One thing that is most certain in the modern days of technological warfare: Being an enemy of the United States and its allies is a most frightening prospect. The number and type of weapons systems, munitions and capabilities of said devices, delivered with pinpoint accuracy by some of the most fearsome vehicles and aircraft cannot even be imagined by a civilian who has never been on a battlefield or who has been exposed to such displays up close and personal.
I can remember being on the grenade range in basic training for the first time in my life in Fort Sill, Oklahoma, and experiencing the sheer destructive power of a single US Army-issue hand grenade from behind a sandbag foxhole. The sonic concussive wave of that single bomb thrown from my own hand was seriously one of the most impressive things I had ever felt at that point in my adult life. That was 1983. Now, imagine for a moment that type of power magnified exponentially to a point where a single airstrike could deliver that amount of destructive force to a single enemy compound!
As part of Operation Inherent Resolve in Iraq and Syria, the US and coalition forces delivered on the “resolve” part last week as they took out an ISIS headquarters, communications networks, a supply route, a bomb factory and numerous fighting positions through a series of 88 missions that dropped munitions in 69 separate engagements!
Independent Journal Review:
On Monday, the U.S. Department of Defense announced 69 strikes against ISIS in Iraq and Syria, destroying headquarter facilities, communication networks, a supply route, a bomb factory, and numerous fighting positions.
Over the weekend, U.S. and coalition military forces engaged ISIS targets 88 times and took out many of ISIS’s tactical units. The strikes came as part of Operation Inherent Resolve, which consists of targeted activities to defeat ISIS, the Defense Department said.
In a release, the Pentagon defined what strikes entailed:
A strike, as defined by the coalition, refers to one or more kinetic engagements that occur in roughly the same geographic location to produce a single or cumulative effect.
For example, task force officials explained, a single aircraft delivering a single weapon against a lone ISIS vehicle is one strike, but so is multiple aircraft delivering dozens of weapons against a group of ISIS-held buildings and weapon systems in a compound, having the cumulative effect of making that facility harder or impossible to use. Strike assessments are based on initial reports and may be refined, officials said.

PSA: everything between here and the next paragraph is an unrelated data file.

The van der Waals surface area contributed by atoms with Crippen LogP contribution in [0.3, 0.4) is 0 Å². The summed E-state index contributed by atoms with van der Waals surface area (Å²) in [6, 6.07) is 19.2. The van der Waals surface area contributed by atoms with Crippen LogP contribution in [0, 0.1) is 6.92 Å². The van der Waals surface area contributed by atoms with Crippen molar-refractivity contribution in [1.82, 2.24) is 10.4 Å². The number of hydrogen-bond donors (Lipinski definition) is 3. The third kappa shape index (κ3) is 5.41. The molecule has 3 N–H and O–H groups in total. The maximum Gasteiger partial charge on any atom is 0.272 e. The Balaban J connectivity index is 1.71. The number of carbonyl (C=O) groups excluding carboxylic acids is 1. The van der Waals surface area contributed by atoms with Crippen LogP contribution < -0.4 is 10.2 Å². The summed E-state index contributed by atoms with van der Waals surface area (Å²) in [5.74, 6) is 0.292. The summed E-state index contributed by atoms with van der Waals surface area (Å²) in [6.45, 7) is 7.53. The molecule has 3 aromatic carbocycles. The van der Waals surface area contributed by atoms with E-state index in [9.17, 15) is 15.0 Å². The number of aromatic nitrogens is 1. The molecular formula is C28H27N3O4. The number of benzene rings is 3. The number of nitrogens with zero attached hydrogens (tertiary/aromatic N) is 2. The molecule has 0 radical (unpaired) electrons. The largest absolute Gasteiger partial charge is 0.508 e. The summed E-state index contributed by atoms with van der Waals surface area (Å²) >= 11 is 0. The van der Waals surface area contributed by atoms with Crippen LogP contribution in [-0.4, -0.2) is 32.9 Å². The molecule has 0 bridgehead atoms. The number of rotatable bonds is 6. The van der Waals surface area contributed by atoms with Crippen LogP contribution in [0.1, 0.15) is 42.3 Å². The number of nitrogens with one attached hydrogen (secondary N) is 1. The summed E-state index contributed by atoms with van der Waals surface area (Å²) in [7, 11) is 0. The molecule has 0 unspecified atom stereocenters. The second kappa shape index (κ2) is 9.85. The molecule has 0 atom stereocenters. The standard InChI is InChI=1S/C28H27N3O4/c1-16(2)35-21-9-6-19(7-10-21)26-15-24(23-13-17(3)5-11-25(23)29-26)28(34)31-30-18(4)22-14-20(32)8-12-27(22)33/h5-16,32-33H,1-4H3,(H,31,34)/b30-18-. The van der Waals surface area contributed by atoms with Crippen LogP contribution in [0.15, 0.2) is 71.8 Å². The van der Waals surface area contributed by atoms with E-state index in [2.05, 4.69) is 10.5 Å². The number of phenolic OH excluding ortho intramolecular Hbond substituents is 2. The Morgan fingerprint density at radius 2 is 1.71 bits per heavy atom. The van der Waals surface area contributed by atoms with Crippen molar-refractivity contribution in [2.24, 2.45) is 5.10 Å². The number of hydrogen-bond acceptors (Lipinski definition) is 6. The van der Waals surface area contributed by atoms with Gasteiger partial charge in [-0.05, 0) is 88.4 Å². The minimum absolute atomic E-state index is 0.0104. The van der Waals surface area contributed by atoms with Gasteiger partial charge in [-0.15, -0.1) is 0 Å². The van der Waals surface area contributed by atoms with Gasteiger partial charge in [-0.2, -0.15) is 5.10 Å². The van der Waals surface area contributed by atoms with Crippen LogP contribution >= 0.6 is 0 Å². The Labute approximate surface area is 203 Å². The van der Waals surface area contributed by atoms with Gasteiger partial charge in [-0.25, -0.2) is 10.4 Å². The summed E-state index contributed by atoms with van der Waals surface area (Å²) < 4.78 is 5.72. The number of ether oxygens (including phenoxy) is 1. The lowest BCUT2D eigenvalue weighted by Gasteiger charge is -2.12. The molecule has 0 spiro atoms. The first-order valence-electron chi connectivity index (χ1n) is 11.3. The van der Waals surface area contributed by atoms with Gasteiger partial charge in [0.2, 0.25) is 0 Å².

The task force does not report the number or type of aircraft employed in a strike, the number of munitions dropped in each strike, or the number of individual munition impact points against a target.
The military carried out the strikes using “fighter, attack, bomber, rotary-wing or remotely piloted aircraft; rocket-propelled artillery; and some ground-based tactical artillery when fired on planned targets.”
When the US military speaks of “shock and awe” these days, it really isn’t just a lot of hot air. These forces today are such precision teams with elevated skill sets that really beg the question, “Does ISIS really think they are winning this war?”
For many of us who have previously served in our great military, this type of situation is not new, and it is difficult for a civilian to imagine of sheer power of military endeavors when there is a no-holds-barred type attitude when it comes to orders from the top. Our current Secretary of Defense, General James “Mad Dog” Mattis is truly living up to his statement when asked by a reporter what kept him up at night. He answered, “Nothing. I keep them up at night!” Indeed.
Source: Independent Journal Review